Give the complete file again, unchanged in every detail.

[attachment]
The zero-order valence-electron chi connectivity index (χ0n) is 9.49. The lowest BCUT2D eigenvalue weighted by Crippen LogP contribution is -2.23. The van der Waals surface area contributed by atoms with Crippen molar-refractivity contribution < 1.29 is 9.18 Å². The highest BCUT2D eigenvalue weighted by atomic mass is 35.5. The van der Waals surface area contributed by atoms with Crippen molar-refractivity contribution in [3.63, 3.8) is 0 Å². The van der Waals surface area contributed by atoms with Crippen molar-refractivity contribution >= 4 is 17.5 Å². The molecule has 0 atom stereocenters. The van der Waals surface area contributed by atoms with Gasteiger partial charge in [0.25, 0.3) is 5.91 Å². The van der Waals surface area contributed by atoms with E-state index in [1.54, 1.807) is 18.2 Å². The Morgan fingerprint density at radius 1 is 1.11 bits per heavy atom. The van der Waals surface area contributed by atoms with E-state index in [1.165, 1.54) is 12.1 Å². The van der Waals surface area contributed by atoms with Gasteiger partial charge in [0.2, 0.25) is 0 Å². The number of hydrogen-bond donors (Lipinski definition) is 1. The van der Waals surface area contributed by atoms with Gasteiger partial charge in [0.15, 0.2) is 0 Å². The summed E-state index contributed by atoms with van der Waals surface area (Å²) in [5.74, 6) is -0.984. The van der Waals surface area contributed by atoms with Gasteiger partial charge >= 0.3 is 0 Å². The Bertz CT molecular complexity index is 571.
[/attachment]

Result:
The zero-order valence-electron chi connectivity index (χ0n) is 9.49. The lowest BCUT2D eigenvalue weighted by Crippen LogP contribution is -2.23. The van der Waals surface area contributed by atoms with Crippen molar-refractivity contribution < 1.29 is 9.18 Å². The highest BCUT2D eigenvalue weighted by atomic mass is 35.5. The van der Waals surface area contributed by atoms with Crippen molar-refractivity contribution in [3.63, 3.8) is 0 Å². The van der Waals surface area contributed by atoms with Crippen molar-refractivity contribution >= 4 is 17.5 Å². The molecule has 0 atom stereocenters. The van der Waals surface area contributed by atoms with Gasteiger partial charge in [0.25, 0.3) is 5.91 Å². The van der Waals surface area contributed by atoms with E-state index in [1.54, 1.807) is 18.2 Å². The Morgan fingerprint density at radius 1 is 1.11 bits per heavy atom. The van der Waals surface area contributed by atoms with E-state index in [1.165, 1.54) is 12.1 Å². The van der Waals surface area contributed by atoms with Gasteiger partial charge in [0.2, 0.25) is 0 Å². The number of hydrogen-bond donors (Lipinski definition) is 1. The van der Waals surface area contributed by atoms with Gasteiger partial charge in [0.15, 0.2) is 0 Å². The summed E-state index contributed by atoms with van der Waals surface area (Å²) in [5.74, 6) is -0.984. The van der Waals surface area contributed by atoms with Gasteiger partial charge >= 0.3 is 0 Å². The Bertz CT molecular complexity index is 571.